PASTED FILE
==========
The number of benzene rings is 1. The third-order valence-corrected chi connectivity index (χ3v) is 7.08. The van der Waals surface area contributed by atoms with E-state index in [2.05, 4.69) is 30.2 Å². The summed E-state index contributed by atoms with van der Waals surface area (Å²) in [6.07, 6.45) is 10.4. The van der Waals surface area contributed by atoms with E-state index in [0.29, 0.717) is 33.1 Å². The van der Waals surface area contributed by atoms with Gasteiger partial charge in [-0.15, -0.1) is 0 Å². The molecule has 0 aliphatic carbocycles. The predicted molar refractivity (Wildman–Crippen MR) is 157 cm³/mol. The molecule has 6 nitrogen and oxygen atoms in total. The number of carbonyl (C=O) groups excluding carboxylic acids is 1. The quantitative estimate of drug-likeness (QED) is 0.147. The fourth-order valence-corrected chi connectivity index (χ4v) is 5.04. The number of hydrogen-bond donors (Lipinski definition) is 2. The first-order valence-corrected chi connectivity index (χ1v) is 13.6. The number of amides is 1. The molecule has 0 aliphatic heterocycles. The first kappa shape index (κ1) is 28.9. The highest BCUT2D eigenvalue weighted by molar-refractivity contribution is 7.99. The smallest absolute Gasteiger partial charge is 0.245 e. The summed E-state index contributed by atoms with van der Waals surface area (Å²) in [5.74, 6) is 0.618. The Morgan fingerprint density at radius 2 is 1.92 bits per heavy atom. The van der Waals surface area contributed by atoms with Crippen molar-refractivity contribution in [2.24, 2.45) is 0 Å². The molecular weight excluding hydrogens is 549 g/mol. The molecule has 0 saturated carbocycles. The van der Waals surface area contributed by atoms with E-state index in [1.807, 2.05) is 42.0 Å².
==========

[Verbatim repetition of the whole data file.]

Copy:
The number of benzene rings is 1. The third-order valence-corrected chi connectivity index (χ3v) is 7.08. The van der Waals surface area contributed by atoms with E-state index in [2.05, 4.69) is 30.2 Å². The summed E-state index contributed by atoms with van der Waals surface area (Å²) in [6.07, 6.45) is 10.4. The van der Waals surface area contributed by atoms with E-state index in [0.29, 0.717) is 33.1 Å². The van der Waals surface area contributed by atoms with Gasteiger partial charge in [-0.15, -0.1) is 0 Å². The molecule has 0 aliphatic carbocycles. The predicted molar refractivity (Wildman–Crippen MR) is 157 cm³/mol. The molecule has 6 nitrogen and oxygen atoms in total. The number of carbonyl (C=O) groups excluding carboxylic acids is 1. The quantitative estimate of drug-likeness (QED) is 0.147. The fourth-order valence-corrected chi connectivity index (χ4v) is 5.04. The number of hydrogen-bond donors (Lipinski definition) is 2. The first-order valence-corrected chi connectivity index (χ1v) is 13.6. The number of amides is 1. The molecule has 0 aliphatic heterocycles. The first kappa shape index (κ1) is 28.9. The highest BCUT2D eigenvalue weighted by molar-refractivity contribution is 7.99. The smallest absolute Gasteiger partial charge is 0.245 e. The summed E-state index contributed by atoms with van der Waals surface area (Å²) in [5.74, 6) is 0.618. The Morgan fingerprint density at radius 2 is 1.92 bits per heavy atom. The van der Waals surface area contributed by atoms with Crippen molar-refractivity contribution in [2.24, 2.45) is 0 Å². The molecular weight excluding hydrogens is 549 g/mol. The molecule has 0 saturated carbocycles. The van der Waals surface area contributed by atoms with E-state index in [1.807, 2.05) is 42.0 Å².